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The Spring 2023 Anime Preview Guide

How would you rate episode 1 of
Community score: 2.2

What is this?


An immersive field of digital art known as "perception art" was developed only a decade ago. Kazuya Yamanashi is the son of a couple considered one of the founders of perception art, while Jun Tsuzuki is his friend. Both are childhood friends with Kyo Takise, who has influential art parents and is also a grader.

OPUS.COLORS is an original anime and streams on Crunchyroll on Thursdays.

How was the first episode?

Richard Eisenbeis

OPUS.COLORS has a cool little idea at its core—that the next big art movement will be AR/VR digital art. More than just visual representations, this art will be able to directly interact with all your senses, basically making the surreal into the real. It makes sense that new art schools would be required to teach this new form of art and that you'd need a producer-style support job to help manage the more interactive experience.

While the show mentions riots as part of Kazuya's tragic backstory, it's framed as people rejecting this new form of art simply because its new. But when you think about it, “Perception Art” literally hijacks your five senses. If someone were particularly malicious, they could force you to taste or smell vile things—or make you feel like you were being touched (in the worst possible case). The show even (inadvertently) shows the downside of “Perception Art” early on—I mean, who would want to suddenly be trapped in a crappy music video without your consent as you're walking to school? If this show were about the ethical ramifications of Perception Art, we might have an interesting thought experiment on our hands. However, that doesn't seem to be the case here.

Instead, we have a contrived school drama about old friends being reunited—only that one of them seems to hate the other two for some mysterious reason. Worse yet, the school system is unbelievably illogical and only exists to add extra conflict to the story. In a world where artists and producers need to work closely together to make successful Perception Art, why in the world would you make a school that not only separates the two into separate campuses but also promotes hatred of each other? Unless the big reveal of this series is that Kyou's father has set up the school this way as part of a secret plant to destroy Perception Art as a medium, this makes no sense whatsoever.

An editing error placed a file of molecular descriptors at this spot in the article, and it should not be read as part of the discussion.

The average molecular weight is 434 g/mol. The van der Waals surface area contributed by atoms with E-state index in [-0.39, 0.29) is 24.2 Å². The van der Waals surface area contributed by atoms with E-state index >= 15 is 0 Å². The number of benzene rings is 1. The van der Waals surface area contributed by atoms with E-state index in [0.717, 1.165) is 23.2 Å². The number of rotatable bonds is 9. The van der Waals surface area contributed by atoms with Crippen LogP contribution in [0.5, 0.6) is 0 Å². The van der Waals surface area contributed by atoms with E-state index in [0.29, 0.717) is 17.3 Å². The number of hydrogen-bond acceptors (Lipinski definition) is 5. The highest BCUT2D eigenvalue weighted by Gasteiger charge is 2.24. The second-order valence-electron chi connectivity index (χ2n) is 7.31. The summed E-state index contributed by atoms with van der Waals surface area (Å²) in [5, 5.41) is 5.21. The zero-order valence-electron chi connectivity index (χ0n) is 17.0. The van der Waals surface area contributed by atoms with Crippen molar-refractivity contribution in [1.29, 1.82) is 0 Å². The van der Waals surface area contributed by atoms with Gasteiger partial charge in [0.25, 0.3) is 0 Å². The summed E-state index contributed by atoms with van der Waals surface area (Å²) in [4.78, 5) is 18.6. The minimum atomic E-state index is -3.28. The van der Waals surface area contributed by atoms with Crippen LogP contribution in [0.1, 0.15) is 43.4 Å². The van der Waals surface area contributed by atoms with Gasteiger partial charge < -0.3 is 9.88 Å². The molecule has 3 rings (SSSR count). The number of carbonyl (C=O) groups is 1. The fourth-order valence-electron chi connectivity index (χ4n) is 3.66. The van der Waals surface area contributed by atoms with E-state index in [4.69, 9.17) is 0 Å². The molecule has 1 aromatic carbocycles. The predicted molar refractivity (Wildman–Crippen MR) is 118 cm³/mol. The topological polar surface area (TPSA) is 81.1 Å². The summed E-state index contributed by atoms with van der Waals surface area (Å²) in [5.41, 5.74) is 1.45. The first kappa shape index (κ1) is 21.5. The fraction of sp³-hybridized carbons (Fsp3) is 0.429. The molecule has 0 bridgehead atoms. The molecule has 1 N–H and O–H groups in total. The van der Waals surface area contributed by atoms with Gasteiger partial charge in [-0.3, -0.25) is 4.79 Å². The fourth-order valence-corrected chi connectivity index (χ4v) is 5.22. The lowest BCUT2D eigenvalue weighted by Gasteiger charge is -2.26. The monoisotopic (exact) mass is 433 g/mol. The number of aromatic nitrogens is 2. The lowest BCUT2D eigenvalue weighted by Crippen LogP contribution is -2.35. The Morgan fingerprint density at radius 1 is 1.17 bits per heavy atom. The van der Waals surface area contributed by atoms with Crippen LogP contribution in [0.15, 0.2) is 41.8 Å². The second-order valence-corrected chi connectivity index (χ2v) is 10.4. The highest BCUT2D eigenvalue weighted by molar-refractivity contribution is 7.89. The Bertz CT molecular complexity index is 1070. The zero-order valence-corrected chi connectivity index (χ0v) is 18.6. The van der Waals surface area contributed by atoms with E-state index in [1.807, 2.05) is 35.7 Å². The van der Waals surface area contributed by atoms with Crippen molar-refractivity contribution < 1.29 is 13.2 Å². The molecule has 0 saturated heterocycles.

While not absolutely terrible, the contrived shlock around the sci-fi concept and the cheap-looking animation make it hard to recommend this show to anyone—not even those who love their subtext-filled stories about pretty boys.

Nicholas Dupree

It's insane that, despite sitting through a premiere absolutely drowning in exposition about its world and premise, there is so much about this show that does not make sense to me. You'd think “attractive boys make Augmented/Virtual Reality art” would be a pretty simple premise to handle. Yet somehow this show managed to muck that up with baffling worldbuilding, all constructed around a profoundly uninteresting and poorly executed personal drama.

Let's start with the worldbuilding, which lost me around the time we got a lengthy monologue explaining how it took a decade for the world to “accept” the central “perception art.” Sure, right here, in the real world, artists are experimenting with the exact kind of tech featured here. Yet somehow, we're supposed to buy that there was so much opposition to fancy holograms that there were violent protests against it, one of which led to our main character's family dying in an accident as they fled from an angry mob. Oh, but now that's all sorted out, so there's a whole prestigious academy for Perception Art, where students train as artists or producers, but also the artists and producers never have classes together, and there's an unspoken caste system where the producers hate the artists; even though both sides are supposed to collaborate on projects in school and the rest of the world. Sure, we gotta have drama somewhere, I guess.

If that sounds like nitpicking, it's only because the emotional beats of this plot are so sterile they barely register. Our red-haired hero had a tragic falling out with his blue-haired friend, but now they're at school together and tasked to make a big project. Can they get over their nebulous differences? Do you care? Does anyone, including the people making this, care? It's such a dramatic nothingburger to hinge your story on, and combined with flat art and generic character designs, it means there's not a single memorable part of this premiere outside of its nonsensical setup. That goes especially for the central “Perception Art,” which never gets more impressive than an indie music video you could have seen on YouTube a decade ago.

It's just a total flop of a premiere. Bland production, dull color palette, and a premise that makes less sense the more you think about it, all in service of a paper-thin story.

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